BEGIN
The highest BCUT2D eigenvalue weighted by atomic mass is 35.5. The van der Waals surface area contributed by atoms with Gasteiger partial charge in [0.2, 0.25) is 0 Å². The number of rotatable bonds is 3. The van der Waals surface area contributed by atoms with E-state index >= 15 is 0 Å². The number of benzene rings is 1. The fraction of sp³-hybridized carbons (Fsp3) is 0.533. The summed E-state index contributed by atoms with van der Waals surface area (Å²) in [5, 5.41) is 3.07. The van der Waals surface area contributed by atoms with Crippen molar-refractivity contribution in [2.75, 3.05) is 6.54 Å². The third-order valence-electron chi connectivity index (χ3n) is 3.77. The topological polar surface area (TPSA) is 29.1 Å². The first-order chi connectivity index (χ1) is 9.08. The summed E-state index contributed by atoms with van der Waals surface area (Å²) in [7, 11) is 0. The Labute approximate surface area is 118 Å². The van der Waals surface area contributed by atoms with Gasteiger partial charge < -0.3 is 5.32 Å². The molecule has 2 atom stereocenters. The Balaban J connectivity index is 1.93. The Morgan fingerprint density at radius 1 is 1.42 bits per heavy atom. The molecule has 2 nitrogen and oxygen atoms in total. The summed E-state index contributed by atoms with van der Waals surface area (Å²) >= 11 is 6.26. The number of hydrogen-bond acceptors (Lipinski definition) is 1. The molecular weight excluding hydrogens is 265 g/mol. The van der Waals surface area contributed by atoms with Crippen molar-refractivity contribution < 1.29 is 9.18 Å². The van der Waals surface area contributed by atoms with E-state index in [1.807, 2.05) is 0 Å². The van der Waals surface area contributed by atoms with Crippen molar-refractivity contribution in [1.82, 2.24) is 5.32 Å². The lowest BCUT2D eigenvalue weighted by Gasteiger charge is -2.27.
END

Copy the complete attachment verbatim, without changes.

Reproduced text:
The highest BCUT2D eigenvalue weighted by atomic mass is 35.5. The van der Waals surface area contributed by atoms with Gasteiger partial charge in [0.2, 0.25) is 0 Å². The number of rotatable bonds is 3. The van der Waals surface area contributed by atoms with E-state index >= 15 is 0 Å². The number of benzene rings is 1. The fraction of sp³-hybridized carbons (Fsp3) is 0.533. The summed E-state index contributed by atoms with van der Waals surface area (Å²) in [5, 5.41) is 3.07. The van der Waals surface area contributed by atoms with Crippen molar-refractivity contribution in [2.75, 3.05) is 6.54 Å². The third-order valence-electron chi connectivity index (χ3n) is 3.77. The topological polar surface area (TPSA) is 29.1 Å². The first-order chi connectivity index (χ1) is 9.08. The summed E-state index contributed by atoms with van der Waals surface area (Å²) in [7, 11) is 0. The Labute approximate surface area is 118 Å². The van der Waals surface area contributed by atoms with Gasteiger partial charge < -0.3 is 5.32 Å². The molecule has 2 atom stereocenters. The Balaban J connectivity index is 1.93. The Morgan fingerprint density at radius 1 is 1.42 bits per heavy atom. The molecule has 2 nitrogen and oxygen atoms in total. The summed E-state index contributed by atoms with van der Waals surface area (Å²) >= 11 is 6.26. The number of hydrogen-bond acceptors (Lipinski definition) is 1. The molecular weight excluding hydrogens is 265 g/mol. The van der Waals surface area contributed by atoms with Crippen molar-refractivity contribution < 1.29 is 9.18 Å². The van der Waals surface area contributed by atoms with E-state index in [1.807, 2.05) is 0 Å². The van der Waals surface area contributed by atoms with Crippen molar-refractivity contribution in [1.82, 2.24) is 5.32 Å². The lowest BCUT2D eigenvalue weighted by Gasteiger charge is -2.27.